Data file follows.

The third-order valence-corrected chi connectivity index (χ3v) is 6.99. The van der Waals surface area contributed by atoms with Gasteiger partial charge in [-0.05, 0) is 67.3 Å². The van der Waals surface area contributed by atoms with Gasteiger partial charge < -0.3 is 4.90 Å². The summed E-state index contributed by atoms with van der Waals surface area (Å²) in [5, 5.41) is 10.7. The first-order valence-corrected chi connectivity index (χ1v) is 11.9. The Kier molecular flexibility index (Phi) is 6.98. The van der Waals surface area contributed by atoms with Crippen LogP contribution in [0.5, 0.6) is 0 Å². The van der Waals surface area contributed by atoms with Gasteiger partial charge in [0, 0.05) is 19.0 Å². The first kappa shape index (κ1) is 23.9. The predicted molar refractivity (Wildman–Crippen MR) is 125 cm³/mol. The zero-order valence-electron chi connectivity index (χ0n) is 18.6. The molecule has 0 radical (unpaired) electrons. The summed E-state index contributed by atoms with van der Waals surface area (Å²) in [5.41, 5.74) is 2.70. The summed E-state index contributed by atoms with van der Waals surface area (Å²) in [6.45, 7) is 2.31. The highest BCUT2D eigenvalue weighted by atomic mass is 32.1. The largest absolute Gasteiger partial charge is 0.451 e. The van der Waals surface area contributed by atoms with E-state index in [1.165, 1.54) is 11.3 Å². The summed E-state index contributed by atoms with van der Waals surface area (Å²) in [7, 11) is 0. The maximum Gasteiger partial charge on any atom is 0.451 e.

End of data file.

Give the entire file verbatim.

The third-order valence-corrected chi connectivity index (χ3v) is 6.99. The van der Waals surface area contributed by atoms with Gasteiger partial charge in [-0.05, 0) is 67.3 Å². The van der Waals surface area contributed by atoms with Gasteiger partial charge < -0.3 is 4.90 Å². The summed E-state index contributed by atoms with van der Waals surface area (Å²) in [5, 5.41) is 10.7. The first-order valence-corrected chi connectivity index (χ1v) is 11.9. The Kier molecular flexibility index (Phi) is 6.98. The van der Waals surface area contributed by atoms with Crippen LogP contribution in [0.5, 0.6) is 0 Å². The van der Waals surface area contributed by atoms with Gasteiger partial charge in [0, 0.05) is 19.0 Å². The first kappa shape index (κ1) is 23.9. The predicted molar refractivity (Wildman–Crippen MR) is 125 cm³/mol. The zero-order valence-electron chi connectivity index (χ0n) is 18.6. The molecule has 0 radical (unpaired) electrons. The summed E-state index contributed by atoms with van der Waals surface area (Å²) in [5.41, 5.74) is 2.70. The summed E-state index contributed by atoms with van der Waals surface area (Å²) in [6.45, 7) is 2.31. The highest BCUT2D eigenvalue weighted by atomic mass is 32.1. The largest absolute Gasteiger partial charge is 0.451 e. The van der Waals surface area contributed by atoms with E-state index in [1.165, 1.54) is 11.3 Å². The summed E-state index contributed by atoms with van der Waals surface area (Å²) in [7, 11) is 0. The maximum Gasteiger partial charge on any atom is 0.451 e.